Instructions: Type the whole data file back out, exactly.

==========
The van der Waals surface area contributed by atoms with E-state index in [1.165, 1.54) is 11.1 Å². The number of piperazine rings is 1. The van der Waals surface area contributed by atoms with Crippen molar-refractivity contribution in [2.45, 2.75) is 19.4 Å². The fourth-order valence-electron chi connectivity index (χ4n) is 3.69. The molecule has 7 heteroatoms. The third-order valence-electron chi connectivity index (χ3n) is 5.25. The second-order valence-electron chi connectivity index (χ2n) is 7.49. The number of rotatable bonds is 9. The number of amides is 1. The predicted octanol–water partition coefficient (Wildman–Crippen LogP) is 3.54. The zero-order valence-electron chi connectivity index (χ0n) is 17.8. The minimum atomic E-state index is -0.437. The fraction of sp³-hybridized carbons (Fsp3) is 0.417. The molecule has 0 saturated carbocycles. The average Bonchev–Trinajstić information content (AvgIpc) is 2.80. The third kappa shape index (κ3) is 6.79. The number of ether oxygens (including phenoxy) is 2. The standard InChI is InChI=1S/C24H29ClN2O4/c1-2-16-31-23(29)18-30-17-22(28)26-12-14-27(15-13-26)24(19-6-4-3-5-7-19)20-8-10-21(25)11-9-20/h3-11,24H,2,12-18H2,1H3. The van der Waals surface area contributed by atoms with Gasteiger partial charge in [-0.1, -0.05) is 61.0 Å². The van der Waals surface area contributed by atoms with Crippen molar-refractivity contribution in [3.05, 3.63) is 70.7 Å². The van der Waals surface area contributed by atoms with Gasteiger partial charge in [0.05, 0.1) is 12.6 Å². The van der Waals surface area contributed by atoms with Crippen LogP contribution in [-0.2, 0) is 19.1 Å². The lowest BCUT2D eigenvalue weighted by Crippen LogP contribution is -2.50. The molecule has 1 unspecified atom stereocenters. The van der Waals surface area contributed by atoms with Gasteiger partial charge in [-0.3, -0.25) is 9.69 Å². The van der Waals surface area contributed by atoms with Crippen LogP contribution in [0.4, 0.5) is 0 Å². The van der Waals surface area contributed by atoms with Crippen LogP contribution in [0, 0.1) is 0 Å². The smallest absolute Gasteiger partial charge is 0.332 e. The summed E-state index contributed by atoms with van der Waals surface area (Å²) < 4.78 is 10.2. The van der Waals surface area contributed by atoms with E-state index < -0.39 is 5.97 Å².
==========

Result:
The van der Waals surface area contributed by atoms with E-state index in [1.165, 1.54) is 11.1 Å². The number of piperazine rings is 1. The van der Waals surface area contributed by atoms with Crippen molar-refractivity contribution in [2.45, 2.75) is 19.4 Å². The fourth-order valence-electron chi connectivity index (χ4n) is 3.69. The molecule has 7 heteroatoms. The third-order valence-electron chi connectivity index (χ3n) is 5.25. The second-order valence-electron chi connectivity index (χ2n) is 7.49. The number of rotatable bonds is 9. The number of amides is 1. The predicted octanol–water partition coefficient (Wildman–Crippen LogP) is 3.54. The zero-order valence-electron chi connectivity index (χ0n) is 17.8. The minimum atomic E-state index is -0.437. The fraction of sp³-hybridized carbons (Fsp3) is 0.417. The molecule has 0 saturated carbocycles. The average Bonchev–Trinajstić information content (AvgIpc) is 2.80. The third kappa shape index (κ3) is 6.79. The number of ether oxygens (including phenoxy) is 2. The standard InChI is InChI=1S/C24H29ClN2O4/c1-2-16-31-23(29)18-30-17-22(28)26-12-14-27(15-13-26)24(19-6-4-3-5-7-19)20-8-10-21(25)11-9-20/h3-11,24H,2,12-18H2,1H3. The van der Waals surface area contributed by atoms with Gasteiger partial charge in [-0.1, -0.05) is 61.0 Å². The van der Waals surface area contributed by atoms with Crippen molar-refractivity contribution in [3.05, 3.63) is 70.7 Å². The van der Waals surface area contributed by atoms with Gasteiger partial charge in [0.05, 0.1) is 12.6 Å². The van der Waals surface area contributed by atoms with Crippen LogP contribution in [-0.2, 0) is 19.1 Å². The lowest BCUT2D eigenvalue weighted by Crippen LogP contribution is -2.50. The molecule has 1 unspecified atom stereocenters. The van der Waals surface area contributed by atoms with Gasteiger partial charge in [-0.3, -0.25) is 9.69 Å². The van der Waals surface area contributed by atoms with Crippen LogP contribution in [0.4, 0.5) is 0 Å². The van der Waals surface area contributed by atoms with Crippen LogP contribution in [0, 0.1) is 0 Å². The smallest absolute Gasteiger partial charge is 0.332 e. The summed E-state index contributed by atoms with van der Waals surface area (Å²) < 4.78 is 10.2. The van der Waals surface area contributed by atoms with E-state index < -0.39 is 5.97 Å².